The receptionist at the college’s workforce development center in Franklin has been selected for two consecutive years as a member of the Phi Theta Kappa Honor Society’s All-Virginia Academic Team. She currently serves as the PTK Omega Zeta Chapter president at PDCCC, and has carried the chapter from two-star to a five-star status. She also received a certificate from Coca-Cola recognizing her PTK accomplishments. She formerly was employed in the financial aid office on the Hobbs Suffolk Campus as a work-study student.
 
Main is active in Student Support Services, where she is a tutor for practical reasoning. “I teach other students the core subjects of college which are English, math, history and critical thinking,” she said.
 
She is also a member of the Student Government Association (SGA); Faith Unleashed in Everyday Life (FUEL) Bible study club; and serves as a PDCCC Presidential Student Ambassador. She was selected to represent the college at the Virginia General Assembly and to attend the VCCS Student Leadership Conference. During graduation, she will give brief remarks before announcing the PTK honor graduates.
 
Her volunteer work includes Peanut Fest parade and booth, Suffolk Christmas parade, American Red Cross blood drives, Clean Rivers Day, and the PDCCC annual golf tournament.
 
Main, a member of Cross Pointe Baptist Church, credits her success with the support from her extended family and friends. “Through this incredible journey, every time I thought that I just couldn’t make it, they would hold me up and give me strength, and without them and God, I would not have been this successful.”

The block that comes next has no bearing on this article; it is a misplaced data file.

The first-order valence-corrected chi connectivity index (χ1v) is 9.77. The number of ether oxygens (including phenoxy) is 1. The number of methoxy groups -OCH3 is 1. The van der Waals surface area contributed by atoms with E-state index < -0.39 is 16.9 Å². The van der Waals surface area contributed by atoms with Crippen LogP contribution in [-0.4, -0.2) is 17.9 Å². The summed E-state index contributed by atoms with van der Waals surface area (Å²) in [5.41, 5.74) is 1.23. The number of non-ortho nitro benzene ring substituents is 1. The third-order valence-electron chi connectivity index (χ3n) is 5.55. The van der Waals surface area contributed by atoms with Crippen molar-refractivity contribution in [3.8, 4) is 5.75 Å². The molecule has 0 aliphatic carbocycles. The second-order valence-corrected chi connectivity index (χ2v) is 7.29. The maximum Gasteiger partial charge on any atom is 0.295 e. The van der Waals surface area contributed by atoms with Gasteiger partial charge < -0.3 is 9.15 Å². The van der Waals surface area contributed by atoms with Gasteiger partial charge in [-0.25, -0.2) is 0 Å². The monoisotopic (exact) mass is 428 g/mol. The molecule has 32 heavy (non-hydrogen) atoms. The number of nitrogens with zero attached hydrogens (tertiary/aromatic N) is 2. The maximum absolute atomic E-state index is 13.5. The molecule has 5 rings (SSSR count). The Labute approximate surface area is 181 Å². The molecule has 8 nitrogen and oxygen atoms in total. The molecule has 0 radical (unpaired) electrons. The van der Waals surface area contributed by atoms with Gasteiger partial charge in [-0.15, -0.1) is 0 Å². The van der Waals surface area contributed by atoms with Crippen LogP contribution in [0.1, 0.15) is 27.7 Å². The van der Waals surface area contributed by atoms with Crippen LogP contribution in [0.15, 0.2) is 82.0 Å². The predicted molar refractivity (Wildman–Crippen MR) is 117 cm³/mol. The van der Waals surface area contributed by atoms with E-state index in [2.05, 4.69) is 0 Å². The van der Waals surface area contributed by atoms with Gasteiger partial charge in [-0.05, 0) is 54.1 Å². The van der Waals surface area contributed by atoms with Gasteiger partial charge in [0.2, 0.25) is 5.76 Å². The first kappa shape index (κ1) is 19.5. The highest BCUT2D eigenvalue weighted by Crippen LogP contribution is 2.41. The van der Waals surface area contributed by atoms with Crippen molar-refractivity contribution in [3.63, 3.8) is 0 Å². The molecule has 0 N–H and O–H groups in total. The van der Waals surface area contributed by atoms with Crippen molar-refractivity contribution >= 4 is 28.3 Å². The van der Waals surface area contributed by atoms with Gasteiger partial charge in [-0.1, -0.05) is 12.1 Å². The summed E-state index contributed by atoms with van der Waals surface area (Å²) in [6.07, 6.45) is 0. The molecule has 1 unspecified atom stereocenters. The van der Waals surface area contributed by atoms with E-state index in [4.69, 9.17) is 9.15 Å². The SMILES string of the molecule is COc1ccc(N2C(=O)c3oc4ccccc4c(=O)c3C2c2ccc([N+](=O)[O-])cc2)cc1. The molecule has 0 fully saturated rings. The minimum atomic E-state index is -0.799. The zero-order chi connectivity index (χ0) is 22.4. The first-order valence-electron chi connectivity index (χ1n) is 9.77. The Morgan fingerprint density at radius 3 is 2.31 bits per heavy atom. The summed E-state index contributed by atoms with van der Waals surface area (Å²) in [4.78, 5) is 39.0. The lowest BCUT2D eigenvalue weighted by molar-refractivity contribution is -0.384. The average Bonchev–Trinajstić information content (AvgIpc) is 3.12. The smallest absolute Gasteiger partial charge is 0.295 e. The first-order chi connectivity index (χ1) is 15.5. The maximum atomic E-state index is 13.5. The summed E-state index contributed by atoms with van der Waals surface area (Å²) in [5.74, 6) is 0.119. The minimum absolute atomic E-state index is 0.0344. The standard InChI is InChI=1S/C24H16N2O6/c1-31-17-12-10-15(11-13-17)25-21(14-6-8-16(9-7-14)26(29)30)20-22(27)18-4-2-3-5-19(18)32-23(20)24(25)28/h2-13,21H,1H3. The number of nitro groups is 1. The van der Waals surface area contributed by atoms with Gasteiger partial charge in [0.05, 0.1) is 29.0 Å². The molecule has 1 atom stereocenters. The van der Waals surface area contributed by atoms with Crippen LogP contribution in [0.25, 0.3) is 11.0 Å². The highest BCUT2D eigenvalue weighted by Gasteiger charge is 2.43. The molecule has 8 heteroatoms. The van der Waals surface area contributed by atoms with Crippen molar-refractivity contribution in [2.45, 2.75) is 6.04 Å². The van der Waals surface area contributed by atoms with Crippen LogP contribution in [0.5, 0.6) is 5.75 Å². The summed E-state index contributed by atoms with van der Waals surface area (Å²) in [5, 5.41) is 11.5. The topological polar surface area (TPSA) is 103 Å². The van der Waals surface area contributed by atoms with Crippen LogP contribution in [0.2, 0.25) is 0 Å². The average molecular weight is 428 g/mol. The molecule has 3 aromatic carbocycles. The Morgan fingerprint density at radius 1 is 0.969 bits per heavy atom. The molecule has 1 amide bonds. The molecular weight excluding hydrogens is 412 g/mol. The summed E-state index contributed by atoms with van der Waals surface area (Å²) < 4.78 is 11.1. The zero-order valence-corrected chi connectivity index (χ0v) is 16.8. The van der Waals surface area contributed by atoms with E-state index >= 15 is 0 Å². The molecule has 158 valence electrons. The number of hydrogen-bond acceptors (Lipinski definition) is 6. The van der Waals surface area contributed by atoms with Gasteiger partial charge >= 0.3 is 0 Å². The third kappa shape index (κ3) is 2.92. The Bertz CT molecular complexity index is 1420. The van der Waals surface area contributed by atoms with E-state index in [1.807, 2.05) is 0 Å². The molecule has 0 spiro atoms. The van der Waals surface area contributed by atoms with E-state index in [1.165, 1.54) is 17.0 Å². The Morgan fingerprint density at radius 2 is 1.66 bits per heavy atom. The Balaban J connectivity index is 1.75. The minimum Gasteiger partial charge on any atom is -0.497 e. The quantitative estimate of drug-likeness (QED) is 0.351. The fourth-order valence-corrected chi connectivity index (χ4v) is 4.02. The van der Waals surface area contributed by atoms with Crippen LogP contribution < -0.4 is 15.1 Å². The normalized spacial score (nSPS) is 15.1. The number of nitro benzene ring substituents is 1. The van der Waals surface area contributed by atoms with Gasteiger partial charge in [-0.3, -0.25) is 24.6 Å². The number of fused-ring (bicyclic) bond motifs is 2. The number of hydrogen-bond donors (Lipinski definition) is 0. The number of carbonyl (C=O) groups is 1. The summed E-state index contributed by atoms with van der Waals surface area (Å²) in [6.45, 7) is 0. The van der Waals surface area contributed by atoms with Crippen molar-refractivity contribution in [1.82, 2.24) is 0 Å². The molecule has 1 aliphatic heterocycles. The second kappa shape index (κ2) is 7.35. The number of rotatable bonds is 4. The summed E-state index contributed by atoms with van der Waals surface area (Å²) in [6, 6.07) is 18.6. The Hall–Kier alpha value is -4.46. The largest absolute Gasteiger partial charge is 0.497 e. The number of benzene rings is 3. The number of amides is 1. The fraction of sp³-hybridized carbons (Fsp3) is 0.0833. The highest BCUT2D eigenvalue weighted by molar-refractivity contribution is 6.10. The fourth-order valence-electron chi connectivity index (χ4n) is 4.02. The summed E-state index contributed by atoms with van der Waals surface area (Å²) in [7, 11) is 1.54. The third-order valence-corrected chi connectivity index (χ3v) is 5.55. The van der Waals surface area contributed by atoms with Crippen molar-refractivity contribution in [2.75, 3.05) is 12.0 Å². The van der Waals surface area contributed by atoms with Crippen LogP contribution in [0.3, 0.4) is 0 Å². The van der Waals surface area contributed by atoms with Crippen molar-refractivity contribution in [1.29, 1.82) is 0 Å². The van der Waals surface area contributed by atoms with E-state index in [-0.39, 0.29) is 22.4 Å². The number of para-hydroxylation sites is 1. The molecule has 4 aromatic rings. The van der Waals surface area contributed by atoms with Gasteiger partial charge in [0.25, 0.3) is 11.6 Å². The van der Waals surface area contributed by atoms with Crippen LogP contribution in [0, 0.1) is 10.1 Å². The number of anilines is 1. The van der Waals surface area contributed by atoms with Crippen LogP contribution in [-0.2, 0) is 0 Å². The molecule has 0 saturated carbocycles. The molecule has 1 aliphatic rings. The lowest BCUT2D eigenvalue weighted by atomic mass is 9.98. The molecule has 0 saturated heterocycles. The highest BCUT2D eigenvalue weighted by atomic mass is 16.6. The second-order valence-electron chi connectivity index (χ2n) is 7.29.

She is also grateful to her mentor, Marie Linton, financial aid officer on the Hobbs Suffolk Campus. “She introduced me to all the important people at PDCCC who have changed my life,” said Main.
 
PDCCC’s 45th commencement exercises will be held Friday, May 13, beginning at 7:00 p.m.

Apr
27
04/27/2016

PDCCC Gala first in the state to raise funds for the RVHI

Dep Sec and Dr FeltsDuring the gala, Dr. Dietra Trent, deputy secretary of education, left, speaks with Dr. Renee Felts, vice president for institutional advancement and executive director of the PDCCC Foundation.
 
Approximately 200 participants attended a fundraiser at Paul D. Camp Community College’s Regional Workforce Development Center that netted more than $30,000 to help students succeed.
 
The Paul D. Camp Community College Platform for Change Gala was held to raise money for the Rural Virginia Horseshoe Initiative (RVHI), a state level campaign that includes PDCCC and is aimed at helping more people in rural communities transition into postsecondary education. This was the first gala for the RVHI held in the state.
 
“I am so pleased with the outcome of this event,” said Dr. Renee Felts, vice president for institutional advancement and executive director of the PDCCC Foundation. “We want to help as many students as we can by hiring more full-time career coaches and providing more incentives for our GED recipients. This gives us a great start.”